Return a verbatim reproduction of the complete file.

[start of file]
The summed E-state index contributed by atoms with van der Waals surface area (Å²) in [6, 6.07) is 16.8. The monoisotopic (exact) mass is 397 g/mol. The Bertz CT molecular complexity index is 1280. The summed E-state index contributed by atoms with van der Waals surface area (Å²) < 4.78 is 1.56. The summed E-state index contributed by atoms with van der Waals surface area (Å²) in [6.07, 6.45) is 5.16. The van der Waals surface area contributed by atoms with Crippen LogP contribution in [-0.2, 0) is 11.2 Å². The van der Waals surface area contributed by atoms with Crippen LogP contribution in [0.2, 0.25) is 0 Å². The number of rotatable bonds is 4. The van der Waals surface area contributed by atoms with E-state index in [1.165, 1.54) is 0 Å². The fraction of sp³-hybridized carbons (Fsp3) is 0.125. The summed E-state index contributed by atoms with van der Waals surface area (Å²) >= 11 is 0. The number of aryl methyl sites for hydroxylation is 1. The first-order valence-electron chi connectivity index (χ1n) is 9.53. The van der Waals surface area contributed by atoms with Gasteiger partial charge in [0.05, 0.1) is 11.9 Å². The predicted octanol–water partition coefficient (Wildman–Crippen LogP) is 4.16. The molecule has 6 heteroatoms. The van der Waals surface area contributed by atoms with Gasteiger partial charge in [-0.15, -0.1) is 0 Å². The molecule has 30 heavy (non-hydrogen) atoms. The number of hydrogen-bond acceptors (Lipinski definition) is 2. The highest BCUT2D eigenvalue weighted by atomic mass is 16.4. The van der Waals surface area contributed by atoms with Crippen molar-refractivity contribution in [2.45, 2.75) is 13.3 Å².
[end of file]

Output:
The summed E-state index contributed by atoms with van der Waals surface area (Å²) in [6, 6.07) is 16.8. The monoisotopic (exact) mass is 397 g/mol. The Bertz CT molecular complexity index is 1280. The summed E-state index contributed by atoms with van der Waals surface area (Å²) < 4.78 is 1.56. The summed E-state index contributed by atoms with van der Waals surface area (Å²) in [6.07, 6.45) is 5.16. The van der Waals surface area contributed by atoms with Crippen LogP contribution in [-0.2, 0) is 11.2 Å². The van der Waals surface area contributed by atoms with Crippen LogP contribution in [0.2, 0.25) is 0 Å². The number of rotatable bonds is 4. The van der Waals surface area contributed by atoms with E-state index in [1.165, 1.54) is 0 Å². The fraction of sp³-hybridized carbons (Fsp3) is 0.125. The summed E-state index contributed by atoms with van der Waals surface area (Å²) >= 11 is 0. The number of aryl methyl sites for hydroxylation is 1. The first-order valence-electron chi connectivity index (χ1n) is 9.53. The van der Waals surface area contributed by atoms with Gasteiger partial charge in [0.05, 0.1) is 11.9 Å². The predicted octanol–water partition coefficient (Wildman–Crippen LogP) is 4.16. The molecule has 6 heteroatoms. The van der Waals surface area contributed by atoms with Gasteiger partial charge in [-0.15, -0.1) is 0 Å². The molecule has 30 heavy (non-hydrogen) atoms. The number of hydrogen-bond acceptors (Lipinski definition) is 2. The highest BCUT2D eigenvalue weighted by atomic mass is 16.4. The van der Waals surface area contributed by atoms with Crippen molar-refractivity contribution in [2.45, 2.75) is 13.3 Å².